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Why are valves important in engineering?

Authors: Daniel Katzman, Jessica Moreno, Jason Noelanders, and Mark Winston-Galant

Stewards: Jeff Byrd, Khek Ping Chia, John Cruz, Natalie Duchene, Samantha Lyu


Control valves are imperative elements in any system where fluid flow must be monitored and manipulated. Selection of the proper valve involves a thorough knowledge of the process for which it will be used. Involved in selecting the proper valve is not only which type of valve to use, but the material of which it is made and the size it must be to perform its designated task.

The basic valve is used to permit or restrain the flow of fluid and/or adjust the pressure in a system. A complete control valve is made of the valve itself, an actuator, and, if necessary, a valve control device. The actuator is what provides the required force to cause the closing part of the valve to move. Valve control devices keep the valves in the proper operating conditions; they can ensure appropriate position, interpret signals, and manipulate responses.

When implementing a valve into a process, one must consider the possible adverse occurrences in the system. This can include noise due to the movement of the valve, which can ultimately produce shock waves and damage the construction of the system. Cavitation and flashing, which involve the rapid expansion and collapse of vapor bubbles inside the pipe, can also damage the system and may corrode the valve material and reduce the fluid flow.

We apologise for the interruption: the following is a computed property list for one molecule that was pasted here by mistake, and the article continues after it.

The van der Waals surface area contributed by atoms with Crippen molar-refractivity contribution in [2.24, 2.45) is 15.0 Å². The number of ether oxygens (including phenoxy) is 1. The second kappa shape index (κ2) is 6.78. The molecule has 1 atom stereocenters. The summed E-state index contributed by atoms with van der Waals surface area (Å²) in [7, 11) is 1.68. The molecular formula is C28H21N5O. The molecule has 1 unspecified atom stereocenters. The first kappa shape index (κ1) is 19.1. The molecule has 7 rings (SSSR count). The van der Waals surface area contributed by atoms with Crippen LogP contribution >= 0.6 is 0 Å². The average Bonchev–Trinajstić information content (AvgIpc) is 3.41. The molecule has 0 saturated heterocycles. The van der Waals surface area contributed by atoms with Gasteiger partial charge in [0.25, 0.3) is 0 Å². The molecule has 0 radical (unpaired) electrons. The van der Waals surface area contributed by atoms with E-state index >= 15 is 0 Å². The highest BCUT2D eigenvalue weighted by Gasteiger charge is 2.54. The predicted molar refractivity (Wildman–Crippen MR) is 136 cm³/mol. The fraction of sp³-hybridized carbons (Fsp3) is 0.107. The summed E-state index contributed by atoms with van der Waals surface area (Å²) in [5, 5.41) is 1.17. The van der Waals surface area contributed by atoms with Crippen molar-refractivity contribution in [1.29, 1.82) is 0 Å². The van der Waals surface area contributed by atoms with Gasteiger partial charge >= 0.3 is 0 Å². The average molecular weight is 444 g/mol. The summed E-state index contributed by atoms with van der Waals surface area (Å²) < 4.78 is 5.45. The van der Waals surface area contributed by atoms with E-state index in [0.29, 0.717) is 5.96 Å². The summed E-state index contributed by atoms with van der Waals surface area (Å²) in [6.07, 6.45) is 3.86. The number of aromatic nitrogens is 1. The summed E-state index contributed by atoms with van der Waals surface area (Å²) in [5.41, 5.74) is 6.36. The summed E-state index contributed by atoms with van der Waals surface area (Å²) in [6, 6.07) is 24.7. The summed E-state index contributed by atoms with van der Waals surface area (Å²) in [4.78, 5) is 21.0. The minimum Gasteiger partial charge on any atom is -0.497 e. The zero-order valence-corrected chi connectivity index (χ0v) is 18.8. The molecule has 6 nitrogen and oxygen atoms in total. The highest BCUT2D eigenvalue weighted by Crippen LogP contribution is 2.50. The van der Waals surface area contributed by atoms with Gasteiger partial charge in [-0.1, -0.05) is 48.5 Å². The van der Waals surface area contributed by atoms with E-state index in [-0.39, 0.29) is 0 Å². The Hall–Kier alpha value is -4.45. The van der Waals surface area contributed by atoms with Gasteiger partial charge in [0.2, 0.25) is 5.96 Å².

There are four general types of valves.

  1. Electronic, or electrical valves. The movement of the ball or flap that controls flow is controlled electronically through circuits or digitally. These types of valves have very precise control but can also be very expensive.
  2. Non-Return valves. These valves allow flow in only one direction, and are common in various industries. When pressure in the opposite direction is applied, the valve closes.
  3. Electromechanical valves. These valves have electro magnets controlling whether the valve is open or closed. These valves can only be fully open or fully closed.
  4. Mechanical Valves. These valves use mechanical energy in the process of opening and closing the actual valve. Larger valves can be opened and closed using mechanical processes such as levers and pulleys, whereas smaller mechanical valves can be opened or closed via a turning wheel or pulling a level by hand.

There are four major valve types: ball valves, butterfly valves, globe valves, and plug valves. There is also an array of many other types of valves specific to certain processes. Selecting which type of valve to use depends on what task the valve must carry out and in what space said valve can fit to carry out the task.

Some general features that one can take into consideration when selecting a valve are the following:

  1. Pressure rating
  2. Size and flow capacity
  3. Desired flow condition
  4. Temperature limits
  5. Shutoff response to leakage
  6. Equipments and pipes connected